And it’s not even a list of dubious achievements!
I’m no Mets fan, but I have always loved this logo: the distinctive dark skyline, the white bridge symbolizing the five boroughs, the classic Mets script, the terrific color scheme of orange and blue. My only suggestion: Mr. Met should have it tattooed around his whole head.
That’s Jim Caple, ranking the MLB team logos, with the Metropolitans in the top spot. I have to agree, it’s a choice logo. It’s satisfying on a number of levels and I’ve always loved it, alternating between it and the Dodgers logo as being the best (Jim as the Dodgers at #4).
I also agree with his last place pick — the Indians — because Chief Wahoo is probably the worst thing there is of all baseball-related things, including the kiss-cam, “Cotton-eyed Joe” and fouling balls off your instep and having it ricochet into your athletic supporter.
In between there’s great room for debate. Fun column.
Yesterday Mike Trout left the Marlins-Angels game after hurting his thumb while sliding head first into second base. After the game the Angels talked about it as if it were just a sprain. Trout had an MRI today, however, and the diagnosis is far worse: he has a torn thumb ligament.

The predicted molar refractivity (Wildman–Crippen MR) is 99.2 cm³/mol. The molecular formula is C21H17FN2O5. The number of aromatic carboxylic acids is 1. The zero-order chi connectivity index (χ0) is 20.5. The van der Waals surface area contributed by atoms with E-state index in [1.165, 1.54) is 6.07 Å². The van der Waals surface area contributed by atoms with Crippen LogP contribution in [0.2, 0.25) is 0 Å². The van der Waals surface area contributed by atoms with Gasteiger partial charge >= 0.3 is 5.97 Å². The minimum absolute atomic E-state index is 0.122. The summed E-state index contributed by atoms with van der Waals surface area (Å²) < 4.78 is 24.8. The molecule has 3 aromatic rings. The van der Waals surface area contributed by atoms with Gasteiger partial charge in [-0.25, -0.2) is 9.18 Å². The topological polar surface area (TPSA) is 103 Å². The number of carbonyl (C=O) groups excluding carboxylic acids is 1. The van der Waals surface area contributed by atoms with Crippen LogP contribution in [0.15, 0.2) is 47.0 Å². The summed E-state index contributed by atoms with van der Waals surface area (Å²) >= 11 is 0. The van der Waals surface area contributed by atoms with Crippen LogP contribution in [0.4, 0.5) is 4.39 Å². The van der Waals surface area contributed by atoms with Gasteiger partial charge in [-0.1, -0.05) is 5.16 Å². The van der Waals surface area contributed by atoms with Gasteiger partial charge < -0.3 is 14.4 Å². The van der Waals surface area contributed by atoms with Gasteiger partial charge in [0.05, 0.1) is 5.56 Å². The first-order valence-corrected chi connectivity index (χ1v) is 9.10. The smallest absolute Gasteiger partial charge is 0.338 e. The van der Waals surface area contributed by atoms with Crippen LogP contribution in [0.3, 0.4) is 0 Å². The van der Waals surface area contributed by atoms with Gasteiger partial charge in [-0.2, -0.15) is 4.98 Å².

While a treatment option has not yet been chosen, surgery is a possibility. A certainty is that he’ll miss, at the very least, several weeks of play. He has been placed on the disabled list for the first time in his career.
Trout, the reigning AL MVP and, without question, the best player in baseball, is batting .337/.461/.742 with 16 home runs, 36 RBI, 36 runs scored, and 10 stolen bases in 206 plate appearances this season. Even with the one of the weaker supporting casts in baseball, Trout had the Angels near .500 and in at least arguable contention in the AL West.
Without him, they are likely sunk. Without him, baseball is worse off.
SAN FRANCISCO — Nationals slugger Bryce Harper and San Francisco reliever Hunter Strickland both landed punches to the head during a wild brawl that erupted Monday after a hit by pitch.
Harper was hit in the right hip by Strickland’s 98 mph fastball in the eighth inning with Washington ahead 2-0.
Harper pointed the bat toward Strickland, charged the mound and fired his batting helmet wide of the pitcher. They started to swing away and they each connected as the benches and bullpens emptied.
At least two Giants players forcefully dragged Strickland from the middle of the brawl all the way into the dugout. Harper and Strickland were both ejected.
In the 2014 NL Division Series, Harper hit two home runs off Strickland. After the star’s second shot, in Game 4, he stared at Strickland as he rounded the bases.